A black father of a child at an elite public school is facing four Class 3 Misdemeanor charges for accusing a leftist education activist of exhibiting “grooming” behavior.
The charges stem from a dispute over education policy between parent Harry Jackson — a former Naval intelligence officer whose child attends Thomas Jefferson High School for Science and Technology — and Jorge Torrico, a member of the TJ Alumni Action Group, which was advocating for abolishing an entrance exam to the school at the time.
The tweet was written in November 2020, after Torrico attended an online TJ PTSA meeting — despite not having a child at the school — and interacted with the student government president, a high school senior. Torrico asked the student leader about outreach he was doing for a middle school leadership event. In the chat, Torrico wrote: “outreach is very key for equity.” The student president asked Torrico for his email.
The next day, Jackson, a high school football and lacrosse referee, wrote on Twitter, “It was very disturbing seeing you exhibit ‘grooming’ behavior. I do work with children and I get background checks, I suggest you do the same because last night was creepy.”
TJ Principal Ann Bonitatibus also expressed concerns about Torrico’s interaction with the student in a November 23, 2020, email: “the original question that was posed by the parent about selection for the leadership summit would have been best addressed to a middle school principal, not to our SGA students… An exchange such as what happened on the Zoom meeting, while all within the public eye, is proof positive why FCPS has clear guidelines for which platforms are used for adults to interact with students.”
Torrico did not immediately return a request for comment filed through the TJ Alumni Action Group.
The charges come even as Fairfax County, Virginia, prosecutor Steve Descano — a progressive who narrowly won his primary election with the help of funding from George Soros — has pledged not to prosecute minor crimes that “disproportionately hurt people of color,” and routinely declines to pursue crimes he deems minor.
Last month, Descano’s office let off a woman who allegedly violently abused an infant. On March 18, the office told the judge it would not pursue the woman because “there are no ACA’s [prosecutors] available for a four-day jury trial beginning on March 21, 2022.”
Descano did not immediately return a Daily Wire request for comment.
Fairfax’s all-Democrat school board ultimately abolished the entrance test in early 2021. Jackson and other parents, through a group called Coalition for TJ, filed a lawsuit alleging that the move was illegal and discriminated against Asians. Torrico and the TJ Alumni Action Group supported the school board.
On September 23, 2021, Torrico went before a Fairfax County magistrate and filed two criminal complaints against Jackson. He called attention to Jackson’s role in suing the school district, writing, “Harry R. Jackson is a plaintiff on two lawsuits against FCPS.”
Magistrate Richard M. Miller issued two misdemeanor summons against Jackson citing Section 18.2-417, an obscure law enacted in 1950 making it illegal to “slander and libel” the chastity of a woman. In the 1970s, the U.S. Supreme Court ruled against the criminalization of speech protected by the First Amendment, but the Virginia statute has remained in code. In 2020, the Democrat-controlled Virginia legislature changed the language to make it illegal to express “words derogatory” about a “person’s character for virtue and chastity,” instead of a “female’s character.”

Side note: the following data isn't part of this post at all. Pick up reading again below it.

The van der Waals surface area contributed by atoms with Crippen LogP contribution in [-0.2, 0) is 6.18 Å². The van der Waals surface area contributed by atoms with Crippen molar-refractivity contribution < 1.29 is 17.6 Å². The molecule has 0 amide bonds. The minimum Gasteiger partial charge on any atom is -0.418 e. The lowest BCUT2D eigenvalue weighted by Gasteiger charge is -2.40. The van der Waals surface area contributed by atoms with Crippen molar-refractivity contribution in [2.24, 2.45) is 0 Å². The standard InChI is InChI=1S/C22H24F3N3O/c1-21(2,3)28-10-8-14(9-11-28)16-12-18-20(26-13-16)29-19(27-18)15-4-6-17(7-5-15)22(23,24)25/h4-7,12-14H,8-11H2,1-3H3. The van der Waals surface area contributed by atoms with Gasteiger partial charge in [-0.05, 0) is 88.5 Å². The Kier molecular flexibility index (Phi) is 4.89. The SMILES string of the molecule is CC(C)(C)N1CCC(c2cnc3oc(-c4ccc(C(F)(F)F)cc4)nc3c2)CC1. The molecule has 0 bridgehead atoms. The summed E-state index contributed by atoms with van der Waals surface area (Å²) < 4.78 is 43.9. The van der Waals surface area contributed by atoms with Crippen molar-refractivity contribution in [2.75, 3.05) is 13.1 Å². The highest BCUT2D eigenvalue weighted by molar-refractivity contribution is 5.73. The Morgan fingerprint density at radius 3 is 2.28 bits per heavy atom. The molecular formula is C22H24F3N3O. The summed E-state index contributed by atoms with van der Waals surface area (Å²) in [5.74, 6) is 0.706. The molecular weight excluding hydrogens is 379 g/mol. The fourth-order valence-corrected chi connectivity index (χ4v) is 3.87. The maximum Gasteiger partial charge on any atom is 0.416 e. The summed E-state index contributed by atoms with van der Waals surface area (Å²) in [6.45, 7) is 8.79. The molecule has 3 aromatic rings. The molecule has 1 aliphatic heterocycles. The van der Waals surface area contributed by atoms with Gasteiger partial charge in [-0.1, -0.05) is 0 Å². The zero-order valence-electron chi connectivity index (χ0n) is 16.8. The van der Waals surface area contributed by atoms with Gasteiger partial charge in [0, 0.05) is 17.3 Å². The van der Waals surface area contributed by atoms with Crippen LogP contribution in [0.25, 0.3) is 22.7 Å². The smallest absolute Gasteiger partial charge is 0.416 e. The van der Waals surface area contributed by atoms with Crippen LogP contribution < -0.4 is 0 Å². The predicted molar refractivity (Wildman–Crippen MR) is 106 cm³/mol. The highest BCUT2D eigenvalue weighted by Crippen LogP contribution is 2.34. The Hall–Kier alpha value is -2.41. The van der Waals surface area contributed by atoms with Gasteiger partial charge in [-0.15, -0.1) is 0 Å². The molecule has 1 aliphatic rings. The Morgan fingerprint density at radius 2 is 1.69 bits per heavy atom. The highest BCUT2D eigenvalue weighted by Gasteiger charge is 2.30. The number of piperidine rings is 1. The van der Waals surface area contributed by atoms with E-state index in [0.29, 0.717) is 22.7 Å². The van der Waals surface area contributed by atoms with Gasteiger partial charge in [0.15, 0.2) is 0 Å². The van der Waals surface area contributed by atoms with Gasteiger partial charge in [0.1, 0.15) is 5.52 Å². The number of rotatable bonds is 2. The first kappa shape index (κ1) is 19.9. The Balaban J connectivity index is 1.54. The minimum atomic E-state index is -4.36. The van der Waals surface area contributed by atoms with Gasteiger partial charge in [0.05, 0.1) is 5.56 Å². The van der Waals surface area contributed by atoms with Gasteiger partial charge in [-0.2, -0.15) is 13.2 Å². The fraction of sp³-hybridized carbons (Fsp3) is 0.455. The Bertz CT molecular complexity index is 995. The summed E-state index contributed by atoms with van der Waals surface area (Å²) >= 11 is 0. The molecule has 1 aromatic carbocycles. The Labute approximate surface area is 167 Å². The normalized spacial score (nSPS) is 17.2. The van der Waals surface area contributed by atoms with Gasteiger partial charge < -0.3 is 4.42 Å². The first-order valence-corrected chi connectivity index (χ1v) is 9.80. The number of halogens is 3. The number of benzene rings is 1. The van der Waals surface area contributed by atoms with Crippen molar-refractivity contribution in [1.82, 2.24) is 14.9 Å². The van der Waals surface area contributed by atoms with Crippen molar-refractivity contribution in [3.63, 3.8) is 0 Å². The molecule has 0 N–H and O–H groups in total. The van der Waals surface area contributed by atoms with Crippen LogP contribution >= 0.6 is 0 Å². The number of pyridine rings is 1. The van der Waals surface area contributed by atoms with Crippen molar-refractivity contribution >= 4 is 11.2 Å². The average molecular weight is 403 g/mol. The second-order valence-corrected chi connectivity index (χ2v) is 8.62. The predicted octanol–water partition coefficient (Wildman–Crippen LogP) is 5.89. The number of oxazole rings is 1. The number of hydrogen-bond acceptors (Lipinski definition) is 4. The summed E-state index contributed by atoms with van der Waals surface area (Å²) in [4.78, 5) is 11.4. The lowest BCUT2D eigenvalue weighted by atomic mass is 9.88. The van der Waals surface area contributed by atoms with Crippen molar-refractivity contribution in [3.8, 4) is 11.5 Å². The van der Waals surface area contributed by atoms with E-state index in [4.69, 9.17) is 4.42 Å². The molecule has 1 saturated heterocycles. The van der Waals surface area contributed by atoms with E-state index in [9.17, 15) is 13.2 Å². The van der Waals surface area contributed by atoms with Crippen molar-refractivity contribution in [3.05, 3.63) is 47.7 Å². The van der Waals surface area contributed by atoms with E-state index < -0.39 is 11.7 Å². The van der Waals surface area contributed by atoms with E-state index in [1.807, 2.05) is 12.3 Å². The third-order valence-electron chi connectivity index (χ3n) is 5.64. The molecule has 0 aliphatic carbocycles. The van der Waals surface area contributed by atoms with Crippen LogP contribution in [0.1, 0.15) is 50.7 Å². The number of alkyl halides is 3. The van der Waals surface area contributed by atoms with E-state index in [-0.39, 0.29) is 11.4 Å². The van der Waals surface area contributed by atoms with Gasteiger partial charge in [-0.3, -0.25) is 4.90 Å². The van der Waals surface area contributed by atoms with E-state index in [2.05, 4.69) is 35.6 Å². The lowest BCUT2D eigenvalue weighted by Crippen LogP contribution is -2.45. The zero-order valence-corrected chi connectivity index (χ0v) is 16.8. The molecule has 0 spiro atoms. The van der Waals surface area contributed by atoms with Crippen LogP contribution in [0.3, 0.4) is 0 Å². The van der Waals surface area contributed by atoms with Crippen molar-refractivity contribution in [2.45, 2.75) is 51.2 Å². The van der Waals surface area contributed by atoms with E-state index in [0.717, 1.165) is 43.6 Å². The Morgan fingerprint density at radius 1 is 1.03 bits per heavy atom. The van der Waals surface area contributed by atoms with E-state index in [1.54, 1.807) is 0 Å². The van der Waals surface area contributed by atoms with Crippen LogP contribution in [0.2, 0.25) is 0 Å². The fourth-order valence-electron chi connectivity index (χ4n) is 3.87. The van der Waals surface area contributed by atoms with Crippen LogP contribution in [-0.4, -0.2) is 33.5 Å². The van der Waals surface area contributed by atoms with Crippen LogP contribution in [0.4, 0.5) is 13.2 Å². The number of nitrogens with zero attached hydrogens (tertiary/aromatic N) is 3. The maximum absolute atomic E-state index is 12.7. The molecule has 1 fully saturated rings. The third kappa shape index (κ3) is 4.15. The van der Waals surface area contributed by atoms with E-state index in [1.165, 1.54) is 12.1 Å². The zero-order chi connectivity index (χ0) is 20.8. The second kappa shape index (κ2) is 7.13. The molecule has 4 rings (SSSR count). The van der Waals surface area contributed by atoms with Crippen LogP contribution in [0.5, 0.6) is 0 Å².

The summons said Jackson’s words could break the law by being insults that “tend to violence and breach of the peace.”
Jackson’s attorney argued that amounted to “the criminalization of protected writings or statements, First Amendment speech — ignoring the face-to-face fighting words requirement of constitutionally-permissible criminalization.”
In January 2022, two Fairfax County police officers served Jackson at his home. Jackson recorded a video of himself receiving the summons.
On February 23, an attorney for Jackson asked a Fairfax County Circuit Court judge to dismiss the case. But Assistant Commonwealth Attorney Paul Vitali sought a continuance and received a hearing date for April 22.
Two days later, federal judge Claude Hilton ruled in favor of Jackson’s group on the TJ admissions lawsuit, deciding that the new admissions policy is discriminatory to Asian American students.
Two weeks after that, on March 14, 2022, Torrico filed two more criminal complaints, alleging that Jackson appeared on a local cable show and said Torrico had “exhibited grooming behavior,” and that nearly a year prior, he had tweeted “Poor attempt at character assassination from a person who stalks kids online.” A Fairfax County magistrate again issued two misdemeanor summons’ against Jackson.
The school board has said it will appeal the ruling that its abolishing of the TJ admissions test discriminates against Asians, and on March 31, a federal court agreed to let the new admissions system remain in place while the appeal is pending.
Jackson’s attorney Marina Medvin filed a motion to dismiss his cases on Friday, arguing that they are unconstitutional. According to court records in Fairfax County General District Court, a judge will hold a hearing on the motion on April 8, 2022.
If they are not dismissed, Jackson faces an April 22 court date.
Luke Rosiak is the author of the book Race To the Bottom: Uncovering the Secret Forces Destroying American Public Education.
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